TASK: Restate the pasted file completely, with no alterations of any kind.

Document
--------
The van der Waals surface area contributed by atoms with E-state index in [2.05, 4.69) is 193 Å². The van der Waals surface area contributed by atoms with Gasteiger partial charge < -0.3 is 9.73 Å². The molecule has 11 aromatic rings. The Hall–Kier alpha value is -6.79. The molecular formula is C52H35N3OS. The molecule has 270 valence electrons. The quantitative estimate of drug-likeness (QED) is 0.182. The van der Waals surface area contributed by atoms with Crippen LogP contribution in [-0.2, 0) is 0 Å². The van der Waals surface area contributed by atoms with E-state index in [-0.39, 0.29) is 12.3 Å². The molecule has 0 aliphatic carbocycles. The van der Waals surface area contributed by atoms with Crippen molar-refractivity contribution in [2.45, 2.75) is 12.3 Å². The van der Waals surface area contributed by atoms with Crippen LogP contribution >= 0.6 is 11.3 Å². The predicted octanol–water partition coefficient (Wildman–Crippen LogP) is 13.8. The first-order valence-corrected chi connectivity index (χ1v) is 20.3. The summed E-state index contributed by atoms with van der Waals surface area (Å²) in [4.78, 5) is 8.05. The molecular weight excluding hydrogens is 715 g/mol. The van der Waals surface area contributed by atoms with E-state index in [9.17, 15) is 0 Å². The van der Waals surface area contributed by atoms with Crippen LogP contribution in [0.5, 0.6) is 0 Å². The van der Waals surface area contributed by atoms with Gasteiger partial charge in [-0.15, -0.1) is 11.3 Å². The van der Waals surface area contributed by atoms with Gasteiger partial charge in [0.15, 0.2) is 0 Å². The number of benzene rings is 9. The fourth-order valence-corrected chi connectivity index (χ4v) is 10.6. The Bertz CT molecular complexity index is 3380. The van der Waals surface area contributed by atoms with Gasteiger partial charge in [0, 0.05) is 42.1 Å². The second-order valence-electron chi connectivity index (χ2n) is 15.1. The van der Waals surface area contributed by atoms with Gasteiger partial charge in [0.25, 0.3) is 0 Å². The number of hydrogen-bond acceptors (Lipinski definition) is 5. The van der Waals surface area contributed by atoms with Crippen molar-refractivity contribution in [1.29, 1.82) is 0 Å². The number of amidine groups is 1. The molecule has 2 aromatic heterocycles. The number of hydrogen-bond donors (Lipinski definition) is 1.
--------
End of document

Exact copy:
The van der Waals surface area contributed by atoms with E-state index in [2.05, 4.69) is 193 Å². The van der Waals surface area contributed by atoms with Gasteiger partial charge < -0.3 is 9.73 Å². The molecule has 11 aromatic rings. The Hall–Kier alpha value is -6.79. The molecular formula is C52H35N3OS. The molecule has 270 valence electrons. The quantitative estimate of drug-likeness (QED) is 0.182. The van der Waals surface area contributed by atoms with Crippen LogP contribution in [-0.2, 0) is 0 Å². The van der Waals surface area contributed by atoms with E-state index in [-0.39, 0.29) is 12.3 Å². The molecule has 0 aliphatic carbocycles. The van der Waals surface area contributed by atoms with Crippen molar-refractivity contribution in [2.45, 2.75) is 12.3 Å². The van der Waals surface area contributed by atoms with Crippen LogP contribution >= 0.6 is 11.3 Å². The predicted octanol–water partition coefficient (Wildman–Crippen LogP) is 13.8. The first-order valence-corrected chi connectivity index (χ1v) is 20.3. The summed E-state index contributed by atoms with van der Waals surface area (Å²) in [4.78, 5) is 8.05. The molecular weight excluding hydrogens is 715 g/mol. The van der Waals surface area contributed by atoms with E-state index in [9.17, 15) is 0 Å². The van der Waals surface area contributed by atoms with Crippen LogP contribution in [0.5, 0.6) is 0 Å². The van der Waals surface area contributed by atoms with Gasteiger partial charge in [-0.15, -0.1) is 11.3 Å². The van der Waals surface area contributed by atoms with Gasteiger partial charge in [0.15, 0.2) is 0 Å². The number of benzene rings is 9. The fourth-order valence-corrected chi connectivity index (χ4v) is 10.6. The Bertz CT molecular complexity index is 3380. The van der Waals surface area contributed by atoms with Gasteiger partial charge in [0, 0.05) is 42.1 Å². The second-order valence-electron chi connectivity index (χ2n) is 15.1. The van der Waals surface area contributed by atoms with Gasteiger partial charge in [0.25, 0.3) is 0 Å². The number of hydrogen-bond acceptors (Lipinski definition) is 5. The van der Waals surface area contributed by atoms with Crippen molar-refractivity contribution in [1.29, 1.82) is 0 Å². The number of amidine groups is 1. The molecule has 2 aromatic heterocycles. The number of hydrogen-bond donors (Lipinski definition) is 1.